Chitterlings are also eaten as a dish in many East Asian cuisines.
In the Philippines, pig intestines (Filipino: bituka ng baboy) are used in dishes such as dinuguan (pig blood stew). Grilled intestines are known as isaw and eaten as street food. Chicken intestines (isaw ng manok, compared to isaw ng baboy) are also used. Pig intestines are also prepared in a similar manner to pork rinds, known locally as chicharon. Two distinct types of these are called chicharon bituka and chicharon bulaklak, differing in the part of the intestine used.
In Korea, chitterlings (Gop-Chang) are grilled or used for stews (Jun-Gol) in Korea. When they are grilled, they are often accompanied by various seasonings and lettuce leaves (to wrap). Stew is cooked with various vegetables and seasonings.
United States 
Chitterlings are carefully cleaned and rinsed several times before they are boiled or stewed for several hours. A common practice is to place a halved onion in the pot to mitigate what many regard as a very unpleasant odor that can be particularly strong when the chitterlings begin to cook. Chitterlings sometimes are battered and fried after the stewing process and commonly are served with cider vinegar and hot sauce as condiments.
In colonial times, hogs were slaughtered in December. During slavery, in order to maximize profits, slave owners commonly fed their slaves in the cheapest manner possible. At hog butchering time, the preferred cuts of meat were reserved for the master's use. The remains, such as fatback, snouts, ears, neck bones, feet, and intestines were given to the slaves for their consumption.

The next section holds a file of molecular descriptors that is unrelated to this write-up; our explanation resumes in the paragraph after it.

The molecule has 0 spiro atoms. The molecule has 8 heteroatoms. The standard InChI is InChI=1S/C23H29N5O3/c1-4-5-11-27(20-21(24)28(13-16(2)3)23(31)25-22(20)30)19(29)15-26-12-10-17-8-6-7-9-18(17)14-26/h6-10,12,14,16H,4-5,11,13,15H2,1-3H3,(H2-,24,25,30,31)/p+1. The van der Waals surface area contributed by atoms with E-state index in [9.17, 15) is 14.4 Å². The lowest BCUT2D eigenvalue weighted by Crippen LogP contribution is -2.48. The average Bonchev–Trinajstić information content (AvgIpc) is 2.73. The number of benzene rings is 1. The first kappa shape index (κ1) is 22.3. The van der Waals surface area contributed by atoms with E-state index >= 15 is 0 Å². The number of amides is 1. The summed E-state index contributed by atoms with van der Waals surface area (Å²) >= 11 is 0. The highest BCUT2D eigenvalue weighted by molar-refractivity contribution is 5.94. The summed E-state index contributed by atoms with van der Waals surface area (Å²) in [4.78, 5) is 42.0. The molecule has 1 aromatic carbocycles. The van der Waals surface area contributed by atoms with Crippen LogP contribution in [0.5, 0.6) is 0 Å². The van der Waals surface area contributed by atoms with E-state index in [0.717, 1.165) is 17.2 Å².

In 2003, the Smithsonian Institution's Anacostia Museum and Center for African American History and Culture accepted the papers of Shauna Anderson and her business, The Chitlin Market, as part of its emerging collection of materials about African American celebrations, foods and foodways.
Food safety caution 
Care must be taken when preparing chitterlings, due to the possibility of disease being spread when they have not been cleaned or cooked properly. These diseases and bacteria include E. coli and Yersinia enterocolitica, as well as Salmonella. Chitterlings must be soaked and rinsed thoroughly in several different cycles of cool water, and repeatedly picked clean by hand, removing extra fat, undigested food, and specks of feces. The chitterlings are turned inside out, cleaned and boiled, sometimes in baking soda and/or salt, and the water is discarded. The chitterlings can then be used in a recipe.
See also 
- Oxford English Dictionary entry
- The Lady's Companion: or, An Infallible Guide to the Fair Sex (1743) T. Read, London, Digitized by Google Books 
- The Lady's Companuion p. 310 – Chitterlings
- Hannah Glasse (1784) The Art of Cookery Made Plain and Easy
- "Kokorec Recipe". grouprecipes.com. Retrieved 2011-04-27.
- "Fried Chitterlings (Chitlins) and Hog Maws". The Chitterling Site. Retrieved 2007-06-21.
- History of Chitterlings in the United States by Linda Stradley
- Caution in Preparing Chitterlings from the State of Georgia Division of Public Health
- Loved and reviled, chitterlings are the ultimate in soul food by LaMont Jones for the Pittsburgh Post-Gazette
- Shauna Anderson's Chitlin Market inducted into Smithsonian's Anacostia Museum and Center for African American History, April 22, 2003. Cf. Shauna Anderson website.
- Chitlin' Strut Yearly festival in Salley, South Carolina, United States celebrating the dish.